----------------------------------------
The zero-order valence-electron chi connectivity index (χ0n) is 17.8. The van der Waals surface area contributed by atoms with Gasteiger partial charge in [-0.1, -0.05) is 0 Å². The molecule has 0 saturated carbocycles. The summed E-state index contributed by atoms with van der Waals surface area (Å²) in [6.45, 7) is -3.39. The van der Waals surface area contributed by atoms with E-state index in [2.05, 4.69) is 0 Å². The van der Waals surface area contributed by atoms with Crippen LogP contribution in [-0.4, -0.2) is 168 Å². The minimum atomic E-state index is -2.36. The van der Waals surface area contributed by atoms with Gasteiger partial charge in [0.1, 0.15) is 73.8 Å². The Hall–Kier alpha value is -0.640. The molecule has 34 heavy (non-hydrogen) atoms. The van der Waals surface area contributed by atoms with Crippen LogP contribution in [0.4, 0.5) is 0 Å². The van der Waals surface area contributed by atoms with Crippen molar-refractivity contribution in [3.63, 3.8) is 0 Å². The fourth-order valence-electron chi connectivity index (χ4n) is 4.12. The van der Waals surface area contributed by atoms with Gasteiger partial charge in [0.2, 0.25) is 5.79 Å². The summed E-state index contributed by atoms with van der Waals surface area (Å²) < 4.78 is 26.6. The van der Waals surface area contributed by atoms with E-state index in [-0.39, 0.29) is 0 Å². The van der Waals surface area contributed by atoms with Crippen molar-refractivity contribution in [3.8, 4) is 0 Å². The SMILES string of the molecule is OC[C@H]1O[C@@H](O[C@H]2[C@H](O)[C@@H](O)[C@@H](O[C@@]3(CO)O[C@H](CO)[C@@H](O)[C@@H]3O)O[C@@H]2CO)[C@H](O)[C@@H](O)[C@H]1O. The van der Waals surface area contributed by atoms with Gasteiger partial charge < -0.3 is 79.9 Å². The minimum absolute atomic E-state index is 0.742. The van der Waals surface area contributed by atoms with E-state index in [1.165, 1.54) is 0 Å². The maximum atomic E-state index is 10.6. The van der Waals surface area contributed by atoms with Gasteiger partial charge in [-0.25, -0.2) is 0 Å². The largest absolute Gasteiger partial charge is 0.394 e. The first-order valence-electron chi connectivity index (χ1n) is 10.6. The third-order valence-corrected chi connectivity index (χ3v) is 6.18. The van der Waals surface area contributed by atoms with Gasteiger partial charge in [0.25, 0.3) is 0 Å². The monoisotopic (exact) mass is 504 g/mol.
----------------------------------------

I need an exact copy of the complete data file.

The zero-order valence-electron chi connectivity index (χ0n) is 17.8. The van der Waals surface area contributed by atoms with Gasteiger partial charge in [-0.1, -0.05) is 0 Å². The molecule has 0 saturated carbocycles. The summed E-state index contributed by atoms with van der Waals surface area (Å²) in [6.45, 7) is -3.39. The van der Waals surface area contributed by atoms with E-state index in [2.05, 4.69) is 0 Å². The van der Waals surface area contributed by atoms with Crippen LogP contribution in [-0.4, -0.2) is 168 Å². The minimum atomic E-state index is -2.36. The van der Waals surface area contributed by atoms with Gasteiger partial charge in [0.1, 0.15) is 73.8 Å². The Hall–Kier alpha value is -0.640. The molecule has 34 heavy (non-hydrogen) atoms. The van der Waals surface area contributed by atoms with Crippen LogP contribution in [0.4, 0.5) is 0 Å². The van der Waals surface area contributed by atoms with Crippen molar-refractivity contribution in [3.63, 3.8) is 0 Å². The fourth-order valence-electron chi connectivity index (χ4n) is 4.12. The van der Waals surface area contributed by atoms with Gasteiger partial charge in [0.2, 0.25) is 5.79 Å². The summed E-state index contributed by atoms with van der Waals surface area (Å²) < 4.78 is 26.6. The van der Waals surface area contributed by atoms with E-state index in [-0.39, 0.29) is 0 Å². The van der Waals surface area contributed by atoms with Crippen molar-refractivity contribution in [3.8, 4) is 0 Å². The SMILES string of the molecule is OC[C@H]1O[C@@H](O[C@H]2[C@H](O)[C@@H](O)[C@@H](O[C@@]3(CO)O[C@H](CO)[C@@H](O)[C@@H]3O)O[C@@H]2CO)[C@H](O)[C@@H](O)[C@H]1O. The van der Waals surface area contributed by atoms with Gasteiger partial charge < -0.3 is 79.9 Å². The minimum absolute atomic E-state index is 0.742. The van der Waals surface area contributed by atoms with E-state index in [1.165, 1.54) is 0 Å². The maximum atomic E-state index is 10.6. The van der Waals surface area contributed by atoms with Gasteiger partial charge in [-0.25, -0.2) is 0 Å². The largest absolute Gasteiger partial charge is 0.394 e. The first-order valence-electron chi connectivity index (χ1n) is 10.6. The third-order valence-corrected chi connectivity index (χ3v) is 6.18. The van der Waals surface area contributed by atoms with Gasteiger partial charge in [0.25, 0.3) is 0 Å². The monoisotopic (exact) mass is 504 g/mol.